Reconstructing Appomattox

By Elizabeth R. Varon | February 5th, 2015

Historian and distinguished UVA professor Elizabeth R. Varon takes a look at the ending of the American Civil War, and what it means today

University of Virginia Professor of American History

[Editor’s Note: In the first days of April 1865, Petersburg and Richmond fell to the Union Army, and the Civil War effectively was over. On the afternoon of April 9, Confederate Gen. Robert E. Lee surrendered to Union Gen. Ulysses S. Grant at Appomattox, a small town near Lynchburg, officially ending the war. But things would prove not that simple. BOOMER asked historian Elizabeth R. Varon of the University of Virginia, author of the award-winning book, Appomattox: Victory, Defeat, and Freedom at the End of the Civil War, to put that day’s event in continuing perspective.]

Robert E. Lee’s surrender to U.S. Grant is for most Americans a familiar tableau. The two men met in the parlor of Wilmer McLean, in the modest central Virginia hamlet of Appomattox Court House. Lee wore a fine dress uniform, and embodied the proud gentility of the South’s planter elite. Grant, dressed casually in a mud-spattered uniform, represented the hardscrabble farmers and wage-earners he had molded into a formidable fighting machine. After awkwardly exchanging some pleasantries about their service in the Mexican War, the two men agreed to the surrender terms that effectively ended the Civil War. In essence, Grant’s terms set free the conquered soldiers of the Army of Northern Virginia, on their honor: the promise that they would never again take up arms against the United States. Grant’s magnanimity in this hour, and Lee’s stoic resignation in defeat, not only reunited the North and South, but prepared the way for America’s emergence as a world power. This is an edifying story that casts Appomattox as a “gentlemen’s agreement” between two selfless leaders. But in truth, the surrender scene was not so serene: There was no meeting of the minds at Appomattox. Instead, the surrender was an inherently political moment that would set the terms of bitter and protracted debates about the meaning of the war. Lee and Grant, consummate leaders both, each moved to stake out a position – and their two positions were fundamentally incompatible.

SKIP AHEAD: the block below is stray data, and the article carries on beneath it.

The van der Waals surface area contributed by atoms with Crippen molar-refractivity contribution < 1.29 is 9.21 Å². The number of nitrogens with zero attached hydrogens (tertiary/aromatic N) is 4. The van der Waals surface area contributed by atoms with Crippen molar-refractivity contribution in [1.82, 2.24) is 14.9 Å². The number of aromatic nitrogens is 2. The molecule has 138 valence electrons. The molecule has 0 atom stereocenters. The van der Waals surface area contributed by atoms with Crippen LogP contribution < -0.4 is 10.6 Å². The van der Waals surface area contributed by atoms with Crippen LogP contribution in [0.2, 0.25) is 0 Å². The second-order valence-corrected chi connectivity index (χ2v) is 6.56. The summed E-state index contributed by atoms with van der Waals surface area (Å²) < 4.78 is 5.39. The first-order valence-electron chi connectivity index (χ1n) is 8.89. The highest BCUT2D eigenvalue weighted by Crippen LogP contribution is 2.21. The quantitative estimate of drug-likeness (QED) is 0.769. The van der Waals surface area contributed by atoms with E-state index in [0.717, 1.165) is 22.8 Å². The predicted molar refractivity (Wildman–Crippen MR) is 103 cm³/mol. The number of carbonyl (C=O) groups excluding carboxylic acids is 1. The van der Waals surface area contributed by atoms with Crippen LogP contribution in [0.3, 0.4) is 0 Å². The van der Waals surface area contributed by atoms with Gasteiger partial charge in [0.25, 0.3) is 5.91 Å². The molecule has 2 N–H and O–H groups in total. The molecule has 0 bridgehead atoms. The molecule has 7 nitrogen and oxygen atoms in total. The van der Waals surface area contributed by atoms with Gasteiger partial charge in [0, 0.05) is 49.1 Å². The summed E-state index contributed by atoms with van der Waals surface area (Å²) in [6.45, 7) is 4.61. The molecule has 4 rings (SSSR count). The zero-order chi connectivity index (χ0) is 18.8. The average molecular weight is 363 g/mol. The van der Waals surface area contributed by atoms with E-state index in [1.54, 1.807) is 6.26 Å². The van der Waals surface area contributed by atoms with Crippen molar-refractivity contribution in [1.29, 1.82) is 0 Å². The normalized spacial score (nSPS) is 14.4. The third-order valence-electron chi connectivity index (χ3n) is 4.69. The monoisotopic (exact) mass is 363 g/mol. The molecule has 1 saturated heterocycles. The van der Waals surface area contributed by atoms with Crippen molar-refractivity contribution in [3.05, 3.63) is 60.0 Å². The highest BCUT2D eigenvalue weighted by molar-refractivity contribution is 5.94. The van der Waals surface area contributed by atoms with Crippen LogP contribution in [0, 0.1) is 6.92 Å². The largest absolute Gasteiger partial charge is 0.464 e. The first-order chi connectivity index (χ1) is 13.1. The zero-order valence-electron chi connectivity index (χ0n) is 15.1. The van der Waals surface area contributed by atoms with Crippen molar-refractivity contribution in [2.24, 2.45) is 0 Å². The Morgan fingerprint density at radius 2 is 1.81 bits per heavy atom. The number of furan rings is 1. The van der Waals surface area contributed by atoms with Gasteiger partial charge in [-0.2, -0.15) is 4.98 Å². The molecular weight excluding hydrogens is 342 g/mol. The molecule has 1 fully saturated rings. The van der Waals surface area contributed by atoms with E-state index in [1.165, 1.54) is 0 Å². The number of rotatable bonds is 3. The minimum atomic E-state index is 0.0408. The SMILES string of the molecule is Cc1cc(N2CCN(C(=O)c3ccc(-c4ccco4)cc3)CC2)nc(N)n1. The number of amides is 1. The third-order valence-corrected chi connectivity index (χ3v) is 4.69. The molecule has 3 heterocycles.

Lee sought at Appomattox to turn military defeat into moral victory. In his view, the Union victory was illegitimate: a victory of might over right. “The Army of Northern Virginia has been compelled to yield to overwhelming numbers and resources,” Lee intoned in his April 10 Farewell Address to his troops. He was implying, unmistakably, that the Yankees had won not because of skill or bravery but instead because of brute force, and that the North therefore had no right to impose its political will on the South. In Lee’s eyes, the war had cost the nation dearly, and the peace would ideally obliterate the “grievous effects” of the war and restore to the country what it had lost: the civic virtue Lee associated with the halcyon days of an imagined past, the era of the early Republic, when Americans had taken it for granted that Virginians would lead the nation.

From April 1865 on, “restoration” would be Lee’s political keyword. Six months after the surrender he wrote to his friend Matthew Fontaine Maury the following lament: “As long as virtue was dominant in the Republic, so long was the happiness of the people secure … [May] an ever merciful God save us from destruction and restore us [to] the bright hopes and prospects of the past.” This was a fundamentally backward-looking view of the peace.